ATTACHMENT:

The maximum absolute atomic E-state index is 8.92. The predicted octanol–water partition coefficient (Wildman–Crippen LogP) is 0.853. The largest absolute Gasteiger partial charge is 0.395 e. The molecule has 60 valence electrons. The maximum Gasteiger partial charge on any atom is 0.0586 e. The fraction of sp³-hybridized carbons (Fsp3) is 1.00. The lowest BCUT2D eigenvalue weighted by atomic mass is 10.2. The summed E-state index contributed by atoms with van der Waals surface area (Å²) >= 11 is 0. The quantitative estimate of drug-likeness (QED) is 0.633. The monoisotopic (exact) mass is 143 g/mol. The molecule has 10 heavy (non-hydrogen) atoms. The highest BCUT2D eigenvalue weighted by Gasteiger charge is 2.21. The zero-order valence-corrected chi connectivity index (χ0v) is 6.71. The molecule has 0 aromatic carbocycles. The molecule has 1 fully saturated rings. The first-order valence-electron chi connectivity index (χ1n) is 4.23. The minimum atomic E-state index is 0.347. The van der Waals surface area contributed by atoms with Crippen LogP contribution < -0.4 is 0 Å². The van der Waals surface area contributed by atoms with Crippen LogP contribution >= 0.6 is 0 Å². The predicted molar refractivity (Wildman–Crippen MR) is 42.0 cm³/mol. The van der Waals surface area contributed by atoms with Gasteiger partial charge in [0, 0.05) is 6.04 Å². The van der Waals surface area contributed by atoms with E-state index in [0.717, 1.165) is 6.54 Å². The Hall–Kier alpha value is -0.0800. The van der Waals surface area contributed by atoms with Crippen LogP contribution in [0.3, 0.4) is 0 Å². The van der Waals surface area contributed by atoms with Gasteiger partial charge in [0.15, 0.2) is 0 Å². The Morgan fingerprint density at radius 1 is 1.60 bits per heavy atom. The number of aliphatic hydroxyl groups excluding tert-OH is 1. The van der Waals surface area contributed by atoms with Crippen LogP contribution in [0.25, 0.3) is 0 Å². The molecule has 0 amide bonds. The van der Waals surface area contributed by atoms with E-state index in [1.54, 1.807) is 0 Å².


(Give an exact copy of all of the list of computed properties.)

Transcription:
The maximum absolute atomic E-state index is 8.92. The predicted octanol–water partition coefficient (Wildman–Crippen LogP) is 0.853. The largest absolute Gasteiger partial charge is 0.395 e. The molecule has 60 valence electrons. The maximum Gasteiger partial charge on any atom is 0.0586 e. The fraction of sp³-hybridized carbons (Fsp3) is 1.00. The lowest BCUT2D eigenvalue weighted by atomic mass is 10.2. The summed E-state index contributed by atoms with van der Waals surface area (Å²) >= 11 is 0. The quantitative estimate of drug-likeness (QED) is 0.633. The monoisotopic (exact) mass is 143 g/mol. The molecule has 10 heavy (non-hydrogen) atoms. The highest BCUT2D eigenvalue weighted by Gasteiger charge is 2.21. The zero-order valence-corrected chi connectivity index (χ0v) is 6.71. The molecule has 0 aromatic carbocycles. The molecule has 1 fully saturated rings. The first-order valence-electron chi connectivity index (χ1n) is 4.23. The minimum atomic E-state index is 0.347. The van der Waals surface area contributed by atoms with Crippen LogP contribution < -0.4 is 0 Å². The van der Waals surface area contributed by atoms with Crippen LogP contribution >= 0.6 is 0 Å². The predicted molar refractivity (Wildman–Crippen MR) is 42.0 cm³/mol. The van der Waals surface area contributed by atoms with Gasteiger partial charge in [0, 0.05) is 6.04 Å². The van der Waals surface area contributed by atoms with E-state index in [0.717, 1.165) is 6.54 Å². The Hall–Kier alpha value is -0.0800. The van der Waals surface area contributed by atoms with Crippen LogP contribution in [0.3, 0.4) is 0 Å². The van der Waals surface area contributed by atoms with Gasteiger partial charge in [0.15, 0.2) is 0 Å². The Morgan fingerprint density at radius 1 is 1.60 bits per heavy atom. The number of aliphatic hydroxyl groups excluding tert-OH is 1. The van der Waals surface area contributed by atoms with Crippen LogP contribution in [0.25, 0.3) is 0 Å². The molecule has 0 amide bonds. The van der Waals surface area contributed by atoms with E-state index in [1.54, 1.807) is 0 Å².